Neither condition for the deduction of a nonbusiness bad debt -- a merely trivial repayment, or a miraculous repayment -- was satisfied here (a third condition, that the debt be bona fide, we are assuming is satisfied); and so clear is this that the government was entitled to summary judgment. This is so even though we may assume that the $480,000 (or whatever) that the jewelry business paid Mr. Buchanan in partial repayment of the money that he had been forced to pay the bank to honor his personal note to the bank was the payment of a debt, and not just a gift. If it was the latter, then the $2.1 million was not a debt. The argument that the $480,000 was merely a gift runs as follows. The personal note that Buchanan gave the bank was actually a form of payment to the bank, discharging the obligations of the jewelry business as well as Buchanan's prior obligations as guarantor and borrower. If so, then the jewelry business owed Buchanan nothing until it executed its own note, which came after the jewelry business was bankrupt, making the note worthless when issued. We do not consider this a realistic reconstruction of the parties' relationship. It is more realistic to regard Buchanan's $2.1 million note to the bank as a confirmation of a preexisting debt of the jewelry business to him, a debt that had value because the jewelry business was not insolvent when the debt was incurred.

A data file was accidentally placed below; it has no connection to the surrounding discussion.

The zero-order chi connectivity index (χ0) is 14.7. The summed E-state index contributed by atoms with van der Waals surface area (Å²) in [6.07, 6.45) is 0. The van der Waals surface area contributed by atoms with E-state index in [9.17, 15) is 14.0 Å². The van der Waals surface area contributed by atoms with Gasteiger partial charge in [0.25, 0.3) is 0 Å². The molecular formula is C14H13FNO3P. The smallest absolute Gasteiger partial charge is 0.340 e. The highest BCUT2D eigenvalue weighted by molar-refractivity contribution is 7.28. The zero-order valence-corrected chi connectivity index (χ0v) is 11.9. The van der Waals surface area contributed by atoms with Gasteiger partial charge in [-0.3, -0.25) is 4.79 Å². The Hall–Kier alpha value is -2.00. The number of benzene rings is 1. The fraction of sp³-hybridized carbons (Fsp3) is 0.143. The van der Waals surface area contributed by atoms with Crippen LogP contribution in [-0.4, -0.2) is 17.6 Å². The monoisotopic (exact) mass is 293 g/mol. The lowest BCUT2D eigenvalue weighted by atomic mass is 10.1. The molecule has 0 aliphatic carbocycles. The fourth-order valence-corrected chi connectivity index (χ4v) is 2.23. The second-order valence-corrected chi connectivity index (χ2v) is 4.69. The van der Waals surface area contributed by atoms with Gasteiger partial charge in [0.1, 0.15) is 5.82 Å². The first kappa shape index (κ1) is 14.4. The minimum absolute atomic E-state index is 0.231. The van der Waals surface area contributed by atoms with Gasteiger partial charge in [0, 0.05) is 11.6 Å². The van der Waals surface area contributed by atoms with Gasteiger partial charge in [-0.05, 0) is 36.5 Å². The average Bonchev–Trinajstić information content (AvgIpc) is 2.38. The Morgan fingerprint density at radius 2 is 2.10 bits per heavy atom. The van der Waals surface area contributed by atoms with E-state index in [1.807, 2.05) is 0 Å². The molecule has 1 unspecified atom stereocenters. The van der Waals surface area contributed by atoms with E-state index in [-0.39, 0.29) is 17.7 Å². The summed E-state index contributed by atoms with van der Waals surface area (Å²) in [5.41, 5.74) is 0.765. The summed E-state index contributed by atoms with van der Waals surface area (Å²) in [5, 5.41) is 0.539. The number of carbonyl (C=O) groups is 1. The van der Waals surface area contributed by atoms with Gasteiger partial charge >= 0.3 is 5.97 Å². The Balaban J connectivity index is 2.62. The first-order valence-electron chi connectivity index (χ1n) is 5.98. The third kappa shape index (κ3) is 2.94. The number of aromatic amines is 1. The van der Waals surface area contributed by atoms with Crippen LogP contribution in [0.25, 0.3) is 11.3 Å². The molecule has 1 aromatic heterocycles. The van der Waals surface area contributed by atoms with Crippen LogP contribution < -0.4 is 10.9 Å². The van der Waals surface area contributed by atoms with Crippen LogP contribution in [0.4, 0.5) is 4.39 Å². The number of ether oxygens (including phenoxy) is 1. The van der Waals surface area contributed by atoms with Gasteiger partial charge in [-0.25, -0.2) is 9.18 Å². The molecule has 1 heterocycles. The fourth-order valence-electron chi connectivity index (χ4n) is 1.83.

We may further assume that the debt was the consequence of a series of bona fide loans to the jewelry business, that when these loans were made (including the last loan, made directly to Buchanan but with the understanding that he was going to turn around and relend the proceeds to the jewelry business) the business was solvent, and that it became insolvent on or shortly before June 30, 1986. Of course a debt is not worthless merely because the debtor is insolvent. Secured creditors often recover the full amount of their debt from an insolvent debtor, and unsecured creditors often recover a significant fraction, at least, of what they are owed by such a debtor. So far as appears, had Mr. Buchanan, upon learning from the bank when it asked him to give it his personal note that it thought his son-in-law's business insolvent, acted promptly to obtain a judgment against the business, he would have recovered a substantial fraction of the $2.1 million that it owed him. He may have forborne because of the family relation. That is the very reason for interpreting "worthless" in the provision allowing the deduction of nonbusiness debts strictly, and for regarding the failure to pursue available realistic remedies as an indicator that the debt has some value (for that is implicit in saying the creditor had ...